"For as were the days of Noah, so will be the coming of the Son of Man. For as in those days before the flood they were eating and drinking, marrying and giving in marriage, until the day when Noah entered the ark, and they were unaware until the flood came and swept them all away, so will be the coming of the Son of Man."

Here Jesus affirms that Noah`s Flood was a real historical event as recorded in Genesis. Secular science rejects Noah`s Flood as historically factual.

Quote:
Even the biblical god may be actually more then one, According to Karen Armstrong there may have been two.
This person commits the logical fallacy of false cause - just because there are epiphanies in pagan religions this does not mean that Abraham and Moses merely borrowed from pagan religion. Abraham in his early life most probably believed in a pagan deity of some kind because he was called out of the city of Ur, which had a temple in it to the moon god Nanna. El Shaddai as creator God revealed Himself in contradistinction to the polytheism of the pagan gods of the Near East.
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Old 01-08-2014, 02:56 AM   #120
aiki-jujutsuka
 
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Re: Old Testament Creationism

Quote:
David Partington wrote: View Post
Within the context of our little exchange, I can honestly say I can interpret what you wrote in at least a couple of different ways.

Of course I could be completely wrong and the question you are actually asking isn't any of the ones I am thinking of. I am fortunate however that we are both still alive, we are both native English speakers (I assume) and I can ask you to clarify what you are actually asking?

There is a forum elsewhere on Aikiweb regarding the different translations of some Japanese text attributed to Morihei Ueshiba's undertaken by Chris Li and John Stevens. Is it "opening the feet at a 60 degree angle" or "open the feet in six directions"? Perhaps you know it?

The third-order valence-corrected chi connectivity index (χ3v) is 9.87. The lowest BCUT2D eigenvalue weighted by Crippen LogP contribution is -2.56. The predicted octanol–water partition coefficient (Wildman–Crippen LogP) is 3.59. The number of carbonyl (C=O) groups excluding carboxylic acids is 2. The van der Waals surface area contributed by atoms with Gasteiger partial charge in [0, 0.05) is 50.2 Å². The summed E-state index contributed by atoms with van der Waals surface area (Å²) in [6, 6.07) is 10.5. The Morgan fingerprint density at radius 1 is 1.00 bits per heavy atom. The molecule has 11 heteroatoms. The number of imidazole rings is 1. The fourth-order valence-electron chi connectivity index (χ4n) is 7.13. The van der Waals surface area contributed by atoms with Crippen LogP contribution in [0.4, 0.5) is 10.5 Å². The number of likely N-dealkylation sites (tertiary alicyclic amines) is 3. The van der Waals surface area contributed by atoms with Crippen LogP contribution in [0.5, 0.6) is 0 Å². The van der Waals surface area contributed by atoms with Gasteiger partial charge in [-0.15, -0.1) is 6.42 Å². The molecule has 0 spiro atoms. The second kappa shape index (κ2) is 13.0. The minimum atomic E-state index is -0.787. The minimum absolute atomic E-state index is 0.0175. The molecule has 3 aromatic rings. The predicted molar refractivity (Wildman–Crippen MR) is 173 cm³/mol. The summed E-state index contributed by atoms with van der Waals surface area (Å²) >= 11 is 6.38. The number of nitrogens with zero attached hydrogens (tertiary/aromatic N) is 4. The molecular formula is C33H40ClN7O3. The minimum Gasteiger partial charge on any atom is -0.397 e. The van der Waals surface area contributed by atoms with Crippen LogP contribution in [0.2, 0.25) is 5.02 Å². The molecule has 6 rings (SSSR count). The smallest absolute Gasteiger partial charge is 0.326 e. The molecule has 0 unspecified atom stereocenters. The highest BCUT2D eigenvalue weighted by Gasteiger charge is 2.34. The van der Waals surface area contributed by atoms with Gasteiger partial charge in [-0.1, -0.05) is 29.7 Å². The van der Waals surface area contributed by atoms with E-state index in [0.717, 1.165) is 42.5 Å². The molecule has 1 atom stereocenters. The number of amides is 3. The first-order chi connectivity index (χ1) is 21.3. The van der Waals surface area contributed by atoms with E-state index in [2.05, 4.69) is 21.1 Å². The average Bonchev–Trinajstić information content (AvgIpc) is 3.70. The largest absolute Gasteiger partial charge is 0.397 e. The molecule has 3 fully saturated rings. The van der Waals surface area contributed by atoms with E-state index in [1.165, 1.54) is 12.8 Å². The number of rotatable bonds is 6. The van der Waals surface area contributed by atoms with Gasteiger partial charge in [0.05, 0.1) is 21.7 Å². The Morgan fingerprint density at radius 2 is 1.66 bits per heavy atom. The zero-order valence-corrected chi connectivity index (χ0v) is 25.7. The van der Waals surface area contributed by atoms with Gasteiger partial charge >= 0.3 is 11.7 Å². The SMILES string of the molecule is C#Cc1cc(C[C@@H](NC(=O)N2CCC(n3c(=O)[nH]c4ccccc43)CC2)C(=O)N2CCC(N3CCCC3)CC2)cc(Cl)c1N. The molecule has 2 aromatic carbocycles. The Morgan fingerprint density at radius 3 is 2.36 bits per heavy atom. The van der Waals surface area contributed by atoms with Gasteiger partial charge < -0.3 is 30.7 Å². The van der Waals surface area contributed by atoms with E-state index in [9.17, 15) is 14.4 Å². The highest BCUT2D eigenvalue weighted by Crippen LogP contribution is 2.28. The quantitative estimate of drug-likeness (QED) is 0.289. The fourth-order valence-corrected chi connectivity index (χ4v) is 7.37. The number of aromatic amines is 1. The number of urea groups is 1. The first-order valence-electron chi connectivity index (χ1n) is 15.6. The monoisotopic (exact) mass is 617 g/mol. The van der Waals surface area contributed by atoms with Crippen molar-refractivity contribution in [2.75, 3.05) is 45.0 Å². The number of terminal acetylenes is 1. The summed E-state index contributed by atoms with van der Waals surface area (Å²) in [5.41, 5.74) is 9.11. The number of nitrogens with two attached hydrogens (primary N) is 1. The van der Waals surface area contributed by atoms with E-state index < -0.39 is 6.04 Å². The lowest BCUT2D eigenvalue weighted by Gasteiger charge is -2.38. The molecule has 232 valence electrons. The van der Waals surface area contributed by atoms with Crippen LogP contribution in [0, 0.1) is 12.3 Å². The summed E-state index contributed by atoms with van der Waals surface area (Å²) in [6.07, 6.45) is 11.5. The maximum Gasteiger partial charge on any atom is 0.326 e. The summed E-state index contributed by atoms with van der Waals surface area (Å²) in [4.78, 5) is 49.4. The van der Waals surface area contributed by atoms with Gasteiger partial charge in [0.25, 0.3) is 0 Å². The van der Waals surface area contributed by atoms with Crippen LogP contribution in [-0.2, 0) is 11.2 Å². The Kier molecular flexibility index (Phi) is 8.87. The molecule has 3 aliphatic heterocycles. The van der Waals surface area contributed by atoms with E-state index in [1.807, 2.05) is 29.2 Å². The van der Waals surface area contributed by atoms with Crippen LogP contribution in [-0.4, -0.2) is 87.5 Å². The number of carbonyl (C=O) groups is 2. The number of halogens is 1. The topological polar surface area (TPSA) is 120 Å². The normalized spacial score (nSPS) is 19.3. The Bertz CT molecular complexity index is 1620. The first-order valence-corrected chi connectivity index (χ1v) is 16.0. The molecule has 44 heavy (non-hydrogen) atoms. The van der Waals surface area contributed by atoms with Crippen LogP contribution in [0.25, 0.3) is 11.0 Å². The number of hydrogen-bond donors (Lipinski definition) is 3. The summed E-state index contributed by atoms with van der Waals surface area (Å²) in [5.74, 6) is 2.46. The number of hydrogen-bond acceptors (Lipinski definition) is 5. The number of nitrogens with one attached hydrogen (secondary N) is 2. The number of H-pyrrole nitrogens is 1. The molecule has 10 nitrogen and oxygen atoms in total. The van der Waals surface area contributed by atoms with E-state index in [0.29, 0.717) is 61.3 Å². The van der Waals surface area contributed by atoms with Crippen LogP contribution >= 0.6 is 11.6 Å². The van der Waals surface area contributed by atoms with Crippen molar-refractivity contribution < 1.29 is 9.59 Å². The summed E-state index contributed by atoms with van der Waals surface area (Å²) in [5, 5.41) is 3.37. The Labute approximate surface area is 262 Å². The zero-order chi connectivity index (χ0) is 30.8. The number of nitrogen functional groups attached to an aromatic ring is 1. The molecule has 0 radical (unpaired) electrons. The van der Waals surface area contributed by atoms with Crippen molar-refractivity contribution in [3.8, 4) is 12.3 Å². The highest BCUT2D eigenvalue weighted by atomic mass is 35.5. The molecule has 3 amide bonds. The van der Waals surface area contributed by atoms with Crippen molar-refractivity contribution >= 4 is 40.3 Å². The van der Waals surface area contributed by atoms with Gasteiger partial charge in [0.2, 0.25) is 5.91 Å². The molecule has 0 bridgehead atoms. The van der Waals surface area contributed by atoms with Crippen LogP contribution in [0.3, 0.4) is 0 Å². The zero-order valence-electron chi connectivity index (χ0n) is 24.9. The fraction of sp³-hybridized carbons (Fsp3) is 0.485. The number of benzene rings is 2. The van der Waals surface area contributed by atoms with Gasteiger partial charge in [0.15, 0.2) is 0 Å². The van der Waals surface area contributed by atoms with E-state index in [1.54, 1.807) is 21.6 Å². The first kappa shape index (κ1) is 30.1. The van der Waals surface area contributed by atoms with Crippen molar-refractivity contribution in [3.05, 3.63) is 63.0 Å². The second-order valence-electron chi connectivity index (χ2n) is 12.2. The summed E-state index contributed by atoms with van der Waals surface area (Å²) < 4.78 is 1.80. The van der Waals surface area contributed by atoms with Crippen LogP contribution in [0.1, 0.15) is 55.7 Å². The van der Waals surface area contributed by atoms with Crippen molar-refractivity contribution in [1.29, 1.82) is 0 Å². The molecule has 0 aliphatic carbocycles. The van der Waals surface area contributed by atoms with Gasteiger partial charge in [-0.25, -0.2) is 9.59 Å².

Both translators had the same Japanese text, but their knowledge of the language and experience of the culture etc. led both men to make different translations. O'sensei died in 1969 so neither of them could ask the source to clarify the actual meaning of the text. So in less than 44 years, no one can be sure what the actual meaning of all the words attributed to O'sensei are. Additionally, if the words came via another person -- how can we be sure, word for word, everything O'sensei is supposed to have said was actually spoken by O'sensei? Have you played Chinese Whispers or seen two reporters accounts of the same incident?

With that in mind, if you had asked me your question in Greek, 2000 years ago, I definitely wouldn't know what you were asking because I can't speak Greek. My two choices would be to either learn Greek and obtain knowledge of the culture during the time your question was asked and translate your words directly or ask someone else to translate your words for me. Just as with O'sensei's text, it is likely that multiple translators will give me more than one possible translation in English. If I teach myself Greek and am able to read the original text then I can at least interpret my own meaning. If I want to use the words of a translator, the information comes to me second hand and I only have the translators' word that it is accurate. Perhaps that is why there are over 50 versions of the Bible in English.